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1- REDUCING THE ELECTRICITY TARIFF
2- THE CHANGING FACE OF MOTORCYCLE MARKET
3- MORABAHA

4- BEST CORPORATE REPORT AWARDS 2002

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THE CHANGING FACE OF MOTORCYCLE MARKET

 

Growing competition has forced the traditional Japanese producers to announce substantial reduction in the retail prices of two wheelers

 

By SYED M. ASLAM
Aug 04 - 10, 2003
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The availability of comparatively affordable Chinese two-wheelers, both locally produced and imported, has completely changed the face of the motorcycle market in Karachi, and for that matter across the country, for the benefits of the buyers. The heating up of the competition in a market not too long ago dominated by three traditional manufacturers of Japanese brands Yamaha, Suzuki and particularly Honda which enjoyed around 70 per cent of the market share has changed the market in many ways for the benefits of the buyers. It has provided choice to the transport-starved middle-income segment of the society, both in terms of price as well as variety.

One of the most significant benefit that the growing competition has offered is that it has forced the traditional Japanese producers to announce substantial reduction in the retail prices of two wheelers. For instance, Honda slashed the prices of its 125cc model by Rs 5,000 to Rs 73,000 and that of its best selling 70cc model by Rs 10,500 to Rs 58,000. The reduction is all the more prominent as local assemblers conveniently remained silent to reduce the prices despite erosion of the value of the dollar during last 20 months.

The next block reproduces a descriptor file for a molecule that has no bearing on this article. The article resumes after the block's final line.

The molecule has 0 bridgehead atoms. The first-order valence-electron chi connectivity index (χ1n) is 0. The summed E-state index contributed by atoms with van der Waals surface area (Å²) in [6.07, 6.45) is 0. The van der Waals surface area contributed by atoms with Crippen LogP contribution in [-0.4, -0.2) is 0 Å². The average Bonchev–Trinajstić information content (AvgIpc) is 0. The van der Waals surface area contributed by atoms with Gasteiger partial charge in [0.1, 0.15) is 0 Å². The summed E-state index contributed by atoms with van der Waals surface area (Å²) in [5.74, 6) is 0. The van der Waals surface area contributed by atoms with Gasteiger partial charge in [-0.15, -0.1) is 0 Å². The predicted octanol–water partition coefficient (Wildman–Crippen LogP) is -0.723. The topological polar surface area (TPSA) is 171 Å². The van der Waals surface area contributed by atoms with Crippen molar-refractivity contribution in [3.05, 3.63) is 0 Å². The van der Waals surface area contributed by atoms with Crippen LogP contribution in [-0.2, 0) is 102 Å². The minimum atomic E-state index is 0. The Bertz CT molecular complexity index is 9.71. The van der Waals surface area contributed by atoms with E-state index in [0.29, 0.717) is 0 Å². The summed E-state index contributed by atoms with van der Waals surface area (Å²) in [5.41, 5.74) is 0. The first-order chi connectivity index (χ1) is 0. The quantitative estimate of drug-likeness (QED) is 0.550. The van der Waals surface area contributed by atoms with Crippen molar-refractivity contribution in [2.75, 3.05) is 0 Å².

Just how the competition has changed the face of the market is evident from the following facts. A total of seven locally produced Chinese two-wheelers are available in the market in addition to around two dozen counterparts imported from the same origin. Just five years ago the customers had no choice but to buy one of the three traditional Japanese brands produced locally.

The prices of seven Chinese motorcycles produced locally Star, Hero, Pak Hero, Super Star, Sohrab, Qingqi and Metro range from Rs 39,000 to Rs 44,000. In addition around 10 brands of 70cc, 6 brands each of 125cc and 150cc and two brands of 250cc counterparts imported from China are also available at Akbar Road, the biggest sales market of both new and used motorcycles in the city. The imported 70cc two-wheelers are retailing for around Rs 5,000 over their local counterparts due primary to higher duties and taxes. In addition, three other manufacturers namely Guangta, United and Excel are waiting to get a license from the Engineering Development Board of the Ministry of Industries and Production to commence production of 70cc motorcycles.